The purpose of resumes is to give your potential employer a brief overview of your competencies, work experience, and achievements in the field. In most cases, recruiters and employers prefer a concise resume without a lot of extraneous information. As they only spend approximately six seconds reading a resume, you should keep it short but still cover all necessary information. 

Read this article to learn more about resume.

CV vs. Resume – The Key Differences & When to Use

Now that you understand the fundamental distinctions between a CV and a Resume, let's examine them in greater detail. Pay attention to the differences in content, length, and when they should be used.

CV

  • Purpose: Applying for academic positions.
  • Content: Personal details, academic background, work experience, extracurricular activities, and accomplishments. 
  • Length: No limit, depending on the amount of information included in the CV.
  • Design Layout: Minimal and simple 
  • Country Region: Globally, Asia, the EU, and New Zealand.

Resume

  • Purpose: Applying for jobs.
  • Content: Information relevant to the specific position, such as areas of expertise, skills, and work experience.
  • Length: 1 to 2 pages.
  • Design Layout: Vary from field to field with different resume formats
  • Country Region: US, Australia, and Canada

How to Write an Academic CV

1. Contact Information

The first thing you must include in a CV is your personal information and contact information. This includes your full name, mailing address, phone number, and email address. Additionally, you may want to include your LinkedIn profile or other professional social media accounts if they are relevant to your field.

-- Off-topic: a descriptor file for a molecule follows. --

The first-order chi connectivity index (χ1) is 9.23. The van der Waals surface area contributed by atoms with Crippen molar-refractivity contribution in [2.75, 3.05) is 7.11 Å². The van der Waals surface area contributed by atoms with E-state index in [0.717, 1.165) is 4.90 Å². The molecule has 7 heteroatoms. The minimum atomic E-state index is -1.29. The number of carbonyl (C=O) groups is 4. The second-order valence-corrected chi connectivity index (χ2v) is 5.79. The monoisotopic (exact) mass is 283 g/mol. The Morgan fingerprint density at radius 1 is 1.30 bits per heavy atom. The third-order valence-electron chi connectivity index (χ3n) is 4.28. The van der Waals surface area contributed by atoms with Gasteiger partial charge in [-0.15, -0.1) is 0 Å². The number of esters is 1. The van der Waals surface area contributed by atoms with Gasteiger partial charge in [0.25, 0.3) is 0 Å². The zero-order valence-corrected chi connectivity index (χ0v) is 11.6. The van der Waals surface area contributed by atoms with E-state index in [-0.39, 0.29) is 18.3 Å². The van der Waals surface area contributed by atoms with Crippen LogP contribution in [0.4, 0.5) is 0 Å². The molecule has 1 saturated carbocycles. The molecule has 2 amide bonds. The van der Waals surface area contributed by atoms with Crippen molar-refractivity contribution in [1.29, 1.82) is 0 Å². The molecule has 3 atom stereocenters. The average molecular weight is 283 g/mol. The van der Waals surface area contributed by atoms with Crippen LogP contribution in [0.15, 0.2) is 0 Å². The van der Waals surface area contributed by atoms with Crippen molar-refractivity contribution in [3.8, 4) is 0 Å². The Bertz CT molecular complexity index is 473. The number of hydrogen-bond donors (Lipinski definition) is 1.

2. Personal Statement

A well-written personal statement is indispensable when pursuing higher education or applying for an academic position. It can help highlight the educational background and qualifications, personal traits, and other academic achievements in the first place.

Personal Statement Example in a Master Program Application

“Final-year law student at Florida State University with strong organizational skills and the ability to speak good English, Spanish, and French. Placed second in the Wayne Law 2020 Spring Moot Court In-House Competition. Eager to earn an LL. M. at Vermont Law School.”

3. Education

This section is a crucial part of an academic CV, as school advisors and recruiters want to see whether you have obtained fundamental knowledge of the field or required courses. When writing this section, you should follow the standard format of any education section on a resume

Another side note is that you should also include your relevant coursework or thesis title if related to the position you’re applying for.

4. Publications